2 Mar 2020  •  Blog, Marketing and Design  •  6min read By  • Lynne Clark

The blurred lines of personal and professional on social media

Lynne Clark asks Sarah Buxton for her advice for employers and employees when it comes to posting on social media sites…

When you’re quickly updating your personal Facebook or Instagram pages, do you stop and think about the potential consequences it could have for your job or practice?

The chances are that you don’t. As more and more of us have social media accounts and keep them updated regularly – there are 293,000 status updates on Facebook every 60 seconds – it becomes second nature and not something we spend a long time contemplating.

However, depending on what you post there can be very real consequences for your employment or, if you’re a practice owner, for your business.

This is especially so when you consider that the GDC has specific guidance on using social media and includes it in its professional standards.

For example, the regulator says: ‘You must not post any information or comments about patients on social networking or blogging sites. If you use professional social media to discuss anonymised cases for the purpose of discussing best practice you must be careful that the patient or patients cannot be identified.’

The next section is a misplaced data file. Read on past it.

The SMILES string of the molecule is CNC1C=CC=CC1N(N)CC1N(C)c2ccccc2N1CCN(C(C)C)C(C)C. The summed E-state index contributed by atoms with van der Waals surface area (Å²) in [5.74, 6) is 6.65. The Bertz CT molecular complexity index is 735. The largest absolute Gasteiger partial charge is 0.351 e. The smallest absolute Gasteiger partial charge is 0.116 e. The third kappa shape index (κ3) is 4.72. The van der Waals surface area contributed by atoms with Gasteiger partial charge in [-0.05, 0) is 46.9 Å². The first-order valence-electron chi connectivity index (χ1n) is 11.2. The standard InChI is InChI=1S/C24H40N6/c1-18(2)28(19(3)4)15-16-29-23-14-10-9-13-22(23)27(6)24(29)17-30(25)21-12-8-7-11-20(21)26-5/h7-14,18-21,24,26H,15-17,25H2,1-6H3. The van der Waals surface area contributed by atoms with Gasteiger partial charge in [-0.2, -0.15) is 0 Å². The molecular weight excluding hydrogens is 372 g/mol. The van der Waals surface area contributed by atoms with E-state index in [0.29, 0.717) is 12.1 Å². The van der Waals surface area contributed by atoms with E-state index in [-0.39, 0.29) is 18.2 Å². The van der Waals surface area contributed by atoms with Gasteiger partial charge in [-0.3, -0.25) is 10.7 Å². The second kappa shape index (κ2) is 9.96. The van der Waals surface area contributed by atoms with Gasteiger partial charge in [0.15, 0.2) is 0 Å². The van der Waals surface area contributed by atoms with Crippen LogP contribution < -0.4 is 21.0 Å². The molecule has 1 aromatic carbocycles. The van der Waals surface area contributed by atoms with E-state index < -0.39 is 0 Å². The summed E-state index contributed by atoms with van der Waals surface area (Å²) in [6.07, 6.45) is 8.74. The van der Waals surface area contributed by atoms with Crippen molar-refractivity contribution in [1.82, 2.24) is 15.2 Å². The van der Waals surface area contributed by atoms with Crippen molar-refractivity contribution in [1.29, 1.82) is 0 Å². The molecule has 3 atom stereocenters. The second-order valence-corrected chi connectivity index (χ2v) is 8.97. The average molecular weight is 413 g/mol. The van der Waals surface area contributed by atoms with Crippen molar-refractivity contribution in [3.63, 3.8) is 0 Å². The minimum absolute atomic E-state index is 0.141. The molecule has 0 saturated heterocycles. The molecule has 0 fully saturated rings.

To find out more about the legal dos and don’ts of using social media for both members of the dental team and practice owners, I spoke to HR and employment law solicitor Sarah Buxton…

Lynne Clark (LC): In what way can your posts on social media lead to consequences for your employment?

Sarah Buxton (SB): It depends on what the policy of your practice is. It may be that you are allowed the occasional personal use of social media during working hours as long as it does not involve unprofessional or inappropriate content and does not interfere with the employee’s responsibilities or productivity.

However, if you are not allowed to use personal social media or go over and above occasional use, this can have the consequences of the employee being subject to a disciplinary and in some serious cases dismissal.

Further, if the social media communications could damage the business interests or reputation, even indirectly, again this could lead to a disciplinary or in some serious cases dismissal.